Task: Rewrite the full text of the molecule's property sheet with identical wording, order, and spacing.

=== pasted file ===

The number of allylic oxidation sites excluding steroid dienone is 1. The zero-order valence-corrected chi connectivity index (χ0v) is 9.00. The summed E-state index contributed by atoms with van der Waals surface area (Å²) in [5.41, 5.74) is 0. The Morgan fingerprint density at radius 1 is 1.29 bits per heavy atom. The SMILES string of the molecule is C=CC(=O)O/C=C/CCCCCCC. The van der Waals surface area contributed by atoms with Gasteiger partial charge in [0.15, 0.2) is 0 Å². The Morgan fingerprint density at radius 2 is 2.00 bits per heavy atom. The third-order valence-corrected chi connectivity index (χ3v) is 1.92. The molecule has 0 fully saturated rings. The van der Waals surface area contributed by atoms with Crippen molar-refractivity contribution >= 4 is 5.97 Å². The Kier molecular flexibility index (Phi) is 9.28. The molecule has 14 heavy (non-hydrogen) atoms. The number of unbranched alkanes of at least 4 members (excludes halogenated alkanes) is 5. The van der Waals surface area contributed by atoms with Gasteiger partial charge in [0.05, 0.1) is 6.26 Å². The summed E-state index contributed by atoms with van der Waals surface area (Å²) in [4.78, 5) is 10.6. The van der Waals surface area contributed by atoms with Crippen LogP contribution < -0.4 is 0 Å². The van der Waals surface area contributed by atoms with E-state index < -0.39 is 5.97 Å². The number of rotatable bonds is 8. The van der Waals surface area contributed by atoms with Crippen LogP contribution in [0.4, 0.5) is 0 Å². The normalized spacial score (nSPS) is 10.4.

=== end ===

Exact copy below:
The number of allylic oxidation sites excluding steroid dienone is 1. The zero-order valence-corrected chi connectivity index (χ0v) is 9.00. The summed E-state index contributed by atoms with van der Waals surface area (Å²) in [5.41, 5.74) is 0. The Morgan fingerprint density at radius 1 is 1.29 bits per heavy atom. The SMILES string of the molecule is C=CC(=O)O/C=C/CCCCCCC. The van der Waals surface area contributed by atoms with Gasteiger partial charge in [0.15, 0.2) is 0 Å². The Morgan fingerprint density at radius 2 is 2.00 bits per heavy atom. The third-order valence-corrected chi connectivity index (χ3v) is 1.92. The molecule has 0 fully saturated rings. The van der Waals surface area contributed by atoms with Crippen molar-refractivity contribution >= 4 is 5.97 Å². The Kier molecular flexibility index (Phi) is 9.28. The molecule has 14 heavy (non-hydrogen) atoms. The number of unbranched alkanes of at least 4 members (excludes halogenated alkanes) is 5. The van der Waals surface area contributed by atoms with Gasteiger partial charge in [0.05, 0.1) is 6.26 Å². The summed E-state index contributed by atoms with van der Waals surface area (Å²) in [4.78, 5) is 10.6. The van der Waals surface area contributed by atoms with Crippen LogP contribution < -0.4 is 0 Å². The van der Waals surface area contributed by atoms with E-state index < -0.39 is 5.97 Å². The number of rotatable bonds is 8. The van der Waals surface area contributed by atoms with Crippen LogP contribution in [0.4, 0.5) is 0 Å². The normalized spacial score (nSPS) is 10.4.